The results are expressed as a mean and standard deviation for normally distributed data and as median with interquartile range otherwise. All statistical tests were two-sided. Comparisons between two-paired values were performed with the paired t-test in cases of a Gaussian distribution and by the Wilcoxon test otherwise. Categorical variables were compared with Fisher’s exact test. A P-value <0.05 was considered significant. All statistical analyses were performed using the program GraphPad Prism v 7.0 (GraphPad Software, La Jolla, CA, USA).

At the evaluation of the tip catheters after reprocessing, only 437 (36%) of the 1,200 presented negative catheter tip culture. And, 763 (64%) of the 1,200 catheter tip culture were positive (P<0.0001; Relative Risk = 1.7, 95%CI = 1.6 to 1.9; Odds Ratio = 3.0, 95%CI = 2.6 to 3.6), as shown in Figure 1. The most common types of bacteria are meticulously displayed in Table 1. As recommended by manufacturers, we conclude that catheter reprocessing is unsafe because catheter tip cultures were 64% positive with several types of bacteria isolated. So, Brazilian Society of Cardiac Arrhythmias: aiming for profit or saving lives?

Table 1. Catheters after reprocessing

Bacteria

Catheter tip culture

Positive

N

763 (64%)

Gram-negative

 

Pseudomonas aeruginosas

104

Escherichia coli

40

Salmonella

63

Shigella

55

Acinetobacter baumannii

68

Serratia spp

15

Citrobacter spp

2

Proteus spp

26

Gram-positive

 

Staphylococcus aureus

103

Streptococcus pneumoniae

3

Streptococcus pyogenes

119

Enterococcus faecalis

104

Lactobacillus spp

2

Methicillin-resistant Staphylococcus aureus (MRSA)

59

Values are presented as n.

Figure 1: At the evaluation of the tip catheters after reprocessing, only 437 (36%) of 1,200 presented negative catheter tip culture. And, 763 (64%) of the 1,200-catheter tip culture were positive (P<0.0001).

Acknowledgements and funding

The authors thank all participants of this study and the health insurances from the State of the Rio de Janeiro.

Funding

 The study was sponsored by health insurances in the state of Rio de Janeiro.

References

  1. Mendes RRS, Albuquerque GS, Silva RCP, Jesus MNS, Cunha GC, et al. (2011) Reuse of electrophysiology cardiac catheters. Relampa 24 :151-160.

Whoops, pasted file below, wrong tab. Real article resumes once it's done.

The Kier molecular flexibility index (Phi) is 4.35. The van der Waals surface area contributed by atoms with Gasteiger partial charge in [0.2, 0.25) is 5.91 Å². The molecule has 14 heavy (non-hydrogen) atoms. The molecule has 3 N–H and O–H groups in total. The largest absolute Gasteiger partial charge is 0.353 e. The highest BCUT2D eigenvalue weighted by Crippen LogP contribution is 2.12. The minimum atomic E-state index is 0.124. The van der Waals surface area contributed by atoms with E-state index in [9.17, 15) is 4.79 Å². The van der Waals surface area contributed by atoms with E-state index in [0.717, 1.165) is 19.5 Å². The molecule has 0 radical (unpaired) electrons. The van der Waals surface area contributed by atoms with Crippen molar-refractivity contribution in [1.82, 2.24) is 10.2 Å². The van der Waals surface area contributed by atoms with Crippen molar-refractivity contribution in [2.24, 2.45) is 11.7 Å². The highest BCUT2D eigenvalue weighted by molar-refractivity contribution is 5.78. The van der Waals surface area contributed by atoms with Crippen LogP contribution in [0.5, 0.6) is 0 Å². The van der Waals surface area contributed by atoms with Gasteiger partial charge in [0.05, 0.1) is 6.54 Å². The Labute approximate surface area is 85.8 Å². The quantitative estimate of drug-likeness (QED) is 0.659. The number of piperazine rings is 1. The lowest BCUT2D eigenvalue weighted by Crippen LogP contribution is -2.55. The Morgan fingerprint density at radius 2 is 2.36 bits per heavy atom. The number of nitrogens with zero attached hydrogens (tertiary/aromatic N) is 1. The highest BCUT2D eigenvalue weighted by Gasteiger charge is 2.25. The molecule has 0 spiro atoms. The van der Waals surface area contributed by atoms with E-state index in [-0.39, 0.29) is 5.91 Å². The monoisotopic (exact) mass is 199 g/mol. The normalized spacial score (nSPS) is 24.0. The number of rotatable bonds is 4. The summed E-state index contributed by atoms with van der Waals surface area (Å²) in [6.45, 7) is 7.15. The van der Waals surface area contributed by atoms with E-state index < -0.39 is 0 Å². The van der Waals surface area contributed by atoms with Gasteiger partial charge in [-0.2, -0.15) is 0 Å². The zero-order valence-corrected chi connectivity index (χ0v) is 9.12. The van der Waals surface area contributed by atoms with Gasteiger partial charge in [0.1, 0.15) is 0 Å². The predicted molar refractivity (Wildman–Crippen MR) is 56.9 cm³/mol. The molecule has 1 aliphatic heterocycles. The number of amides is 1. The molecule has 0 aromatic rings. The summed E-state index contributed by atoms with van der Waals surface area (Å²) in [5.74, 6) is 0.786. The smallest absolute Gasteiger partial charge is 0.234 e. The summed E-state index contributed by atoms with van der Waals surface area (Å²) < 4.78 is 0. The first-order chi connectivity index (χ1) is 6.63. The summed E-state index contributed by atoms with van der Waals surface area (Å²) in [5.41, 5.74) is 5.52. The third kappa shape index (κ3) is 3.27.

Editorial Information

Editor-in-Chief

Richard Kones
Cardiometabolic Research Institute

Article Type

Short Commuication

Publication history

Received: June 29, 2017
Accepted: July 24, 2017
Published: July 27, 2017

Copyright

©2017 Kiuchi MG. This is an open-access article distributed under the terms of the Creative Commons Attribution License, which permits unrestricted use, distribution, and reproduction in any medium, provided the original author and source are credited.

Citation

Kiuchi MG, Chen S (2017) Brazilian society of cardiac arrhythmias: aiming for profit or saving lives? Cardiovasc Disord Med 2: DOI: 10.15761/CDM.1000149

Corresponding author

Márcio Galindo Kiuchi

Division of Artificial Cardiac Stimulation, Department of Medicine, Hospital e Clínica São Gonçalo, Rua Cel. Moreira César, 138 - Centro, São Gonçalo, Rio de Janeiro 24440-400, Brazil.

Table 1. Catheters after reprocessing

Bacteria

Catheter tip culture

Positive

N

763 (64%)

Gram-negative

 

Pseudomonas aeruginosas

104

Escherichia coli

40

Salmonella

63

Shigella

55

Acinetobacter baumannii

68

Serratia spp

15

Citrobacter spp

2

Proteus spp

26

Gram-positive

 

Staphylococcus aureus

103

Streptococcus pneumoniae

3

Streptococcus pyogenes

119

Enterococcus faecalis

104

Lactobacillus spp

2

Methicillin-resistant Staphylococcus aureus (MRSA)

59

Values are presented as n.

Figure 1: At the evaluation of the tip catheters after reprocessing, only 437 (36%) of 1,200 presented negative catheter tip culture. And, 763 (64%) of the 1,200-catheter tip culture were positive (P<0.0001).